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PETA presses Chipotle to rethink its chicken policy

DENVER People for the Ethical Treatment of Animals is pressing Chipotle Mexican Grill, a chain that promotes its use of natural and organic ingredients, to switch to suppliers that use a PETA-favored method of slaughtering chickens.

The animal-welfare advocacy group, which owns 65 shares of Chipotle stock, submitted a shareholder resolution that encourages the 600-unit chain to purchase chickens from companies that use controlled-atmosphere killing. Many advocacy groups view that method of slaughter as being more humane than conventional techniques.

Chipotle spokesman Chris Arnold said that while the chain patronizes suppliers that adhere to standards set by the Animal Welfare Institute, there were not enough suppliers that use the PETA-recommended slaughter method to supply enough chicken for its restaurants.

"Chipotle serves more humanely raised, naturally raised meat than any other restaurant company, about 40 million pounds in 2007," Arnold said. "We are encouraging our suppliers to investigate CAK and incorporating it into their protocols, and some are considering making that change."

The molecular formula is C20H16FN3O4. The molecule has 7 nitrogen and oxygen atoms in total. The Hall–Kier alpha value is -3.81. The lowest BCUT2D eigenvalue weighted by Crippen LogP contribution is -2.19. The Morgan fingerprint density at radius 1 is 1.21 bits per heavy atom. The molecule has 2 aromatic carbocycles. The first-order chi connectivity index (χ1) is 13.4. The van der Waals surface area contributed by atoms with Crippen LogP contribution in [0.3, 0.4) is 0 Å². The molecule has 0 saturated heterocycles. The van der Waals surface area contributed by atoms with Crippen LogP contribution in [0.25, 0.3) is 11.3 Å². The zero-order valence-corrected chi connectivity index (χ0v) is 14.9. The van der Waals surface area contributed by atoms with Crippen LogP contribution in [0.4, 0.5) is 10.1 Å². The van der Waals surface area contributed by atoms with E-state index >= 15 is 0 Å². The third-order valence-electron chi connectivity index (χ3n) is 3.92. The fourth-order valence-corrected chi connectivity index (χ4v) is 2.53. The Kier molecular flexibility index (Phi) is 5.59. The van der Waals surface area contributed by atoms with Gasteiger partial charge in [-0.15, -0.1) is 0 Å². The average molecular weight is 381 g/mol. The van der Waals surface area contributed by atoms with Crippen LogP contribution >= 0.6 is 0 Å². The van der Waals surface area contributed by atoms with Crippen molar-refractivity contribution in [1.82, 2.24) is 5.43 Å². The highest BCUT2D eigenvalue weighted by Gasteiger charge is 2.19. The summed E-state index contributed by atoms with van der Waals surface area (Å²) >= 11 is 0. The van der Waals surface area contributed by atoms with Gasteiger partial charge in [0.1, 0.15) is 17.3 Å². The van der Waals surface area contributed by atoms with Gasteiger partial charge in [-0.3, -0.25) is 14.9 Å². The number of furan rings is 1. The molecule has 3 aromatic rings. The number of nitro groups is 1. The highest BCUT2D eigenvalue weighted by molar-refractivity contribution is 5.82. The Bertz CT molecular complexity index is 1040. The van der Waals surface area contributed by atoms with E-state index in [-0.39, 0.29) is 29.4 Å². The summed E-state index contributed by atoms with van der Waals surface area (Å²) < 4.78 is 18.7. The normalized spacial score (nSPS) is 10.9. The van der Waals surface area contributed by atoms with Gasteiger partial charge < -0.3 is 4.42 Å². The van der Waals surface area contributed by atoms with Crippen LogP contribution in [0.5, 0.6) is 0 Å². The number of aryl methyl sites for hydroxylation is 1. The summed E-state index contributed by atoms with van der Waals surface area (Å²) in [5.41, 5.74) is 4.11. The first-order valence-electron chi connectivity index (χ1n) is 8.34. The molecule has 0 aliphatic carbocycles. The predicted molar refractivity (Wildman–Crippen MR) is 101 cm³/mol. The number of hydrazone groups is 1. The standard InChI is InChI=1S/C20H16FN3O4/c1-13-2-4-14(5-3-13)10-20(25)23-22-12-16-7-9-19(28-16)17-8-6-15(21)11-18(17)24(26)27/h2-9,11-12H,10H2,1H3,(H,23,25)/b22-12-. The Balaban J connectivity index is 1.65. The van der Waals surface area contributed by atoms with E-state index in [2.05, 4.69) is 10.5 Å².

The burrito chain long has served meat from animals fed a vegetarian diet and raised without antibiotics or growth hormones. This fall the chain also began a switch to milk from dairies that do not treat their cows with hormones to boost production.

In a statement released Wednesday, PETA acknowledged Chipotle’s emphasis on animal-friendly polices. But it asserted that the brand has yet to catch up with such chains as Burger King, Carl’s Jr., Hardee’s and Wendy’s, which now give preference to chicken suppliers that use controlled-atmosphere killing.

In that method, chickens slowly breathe in gasses that make them unconscious before they are killed, said PETA spokesman Matt Prescott.

According to PETA, chickens killed for Chipotle are electrocuted before their throats are slit.

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